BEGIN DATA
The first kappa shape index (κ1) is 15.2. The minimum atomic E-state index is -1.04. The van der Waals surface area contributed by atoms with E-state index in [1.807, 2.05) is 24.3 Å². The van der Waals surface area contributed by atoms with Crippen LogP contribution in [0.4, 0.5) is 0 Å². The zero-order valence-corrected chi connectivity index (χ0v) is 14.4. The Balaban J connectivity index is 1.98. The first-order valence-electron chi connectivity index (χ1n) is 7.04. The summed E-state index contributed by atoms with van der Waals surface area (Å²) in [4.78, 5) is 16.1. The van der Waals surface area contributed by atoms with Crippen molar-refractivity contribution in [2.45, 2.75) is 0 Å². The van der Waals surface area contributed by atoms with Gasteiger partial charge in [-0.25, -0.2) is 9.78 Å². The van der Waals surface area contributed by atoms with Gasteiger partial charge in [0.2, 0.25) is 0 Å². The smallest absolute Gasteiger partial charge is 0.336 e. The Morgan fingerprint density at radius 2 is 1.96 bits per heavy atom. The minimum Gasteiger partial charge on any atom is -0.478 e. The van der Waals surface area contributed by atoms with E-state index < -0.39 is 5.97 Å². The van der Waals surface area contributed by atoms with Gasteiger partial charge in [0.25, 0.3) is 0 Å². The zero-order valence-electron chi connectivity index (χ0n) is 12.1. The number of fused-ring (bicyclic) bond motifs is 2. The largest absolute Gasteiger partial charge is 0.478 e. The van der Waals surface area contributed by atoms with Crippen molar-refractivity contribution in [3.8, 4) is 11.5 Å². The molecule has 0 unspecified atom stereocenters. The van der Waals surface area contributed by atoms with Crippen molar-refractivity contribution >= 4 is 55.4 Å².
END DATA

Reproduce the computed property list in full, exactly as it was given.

The first kappa shape index (κ1) is 15.2. The minimum atomic E-state index is -1.04. The van der Waals surface area contributed by atoms with E-state index in [1.807, 2.05) is 24.3 Å². The van der Waals surface area contributed by atoms with Crippen LogP contribution in [0.4, 0.5) is 0 Å². The zero-order valence-corrected chi connectivity index (χ0v) is 14.4. The Balaban J connectivity index is 1.98. The first-order valence-electron chi connectivity index (χ1n) is 7.04. The summed E-state index contributed by atoms with van der Waals surface area (Å²) in [4.78, 5) is 16.1. The van der Waals surface area contributed by atoms with Crippen molar-refractivity contribution in [2.45, 2.75) is 0 Å². The van der Waals surface area contributed by atoms with Gasteiger partial charge in [-0.25, -0.2) is 9.78 Å². The van der Waals surface area contributed by atoms with Gasteiger partial charge in [0.2, 0.25) is 0 Å². The smallest absolute Gasteiger partial charge is 0.336 e. The Morgan fingerprint density at radius 2 is 1.96 bits per heavy atom. The minimum Gasteiger partial charge on any atom is -0.478 e. The van der Waals surface area contributed by atoms with E-state index < -0.39 is 5.97 Å². The van der Waals surface area contributed by atoms with Gasteiger partial charge in [0.25, 0.3) is 0 Å². The zero-order valence-electron chi connectivity index (χ0n) is 12.1. The number of fused-ring (bicyclic) bond motifs is 2. The largest absolute Gasteiger partial charge is 0.478 e. The van der Waals surface area contributed by atoms with Crippen molar-refractivity contribution in [3.8, 4) is 11.5 Å². The molecule has 0 unspecified atom stereocenters. The van der Waals surface area contributed by atoms with Crippen molar-refractivity contribution >= 4 is 55.4 Å².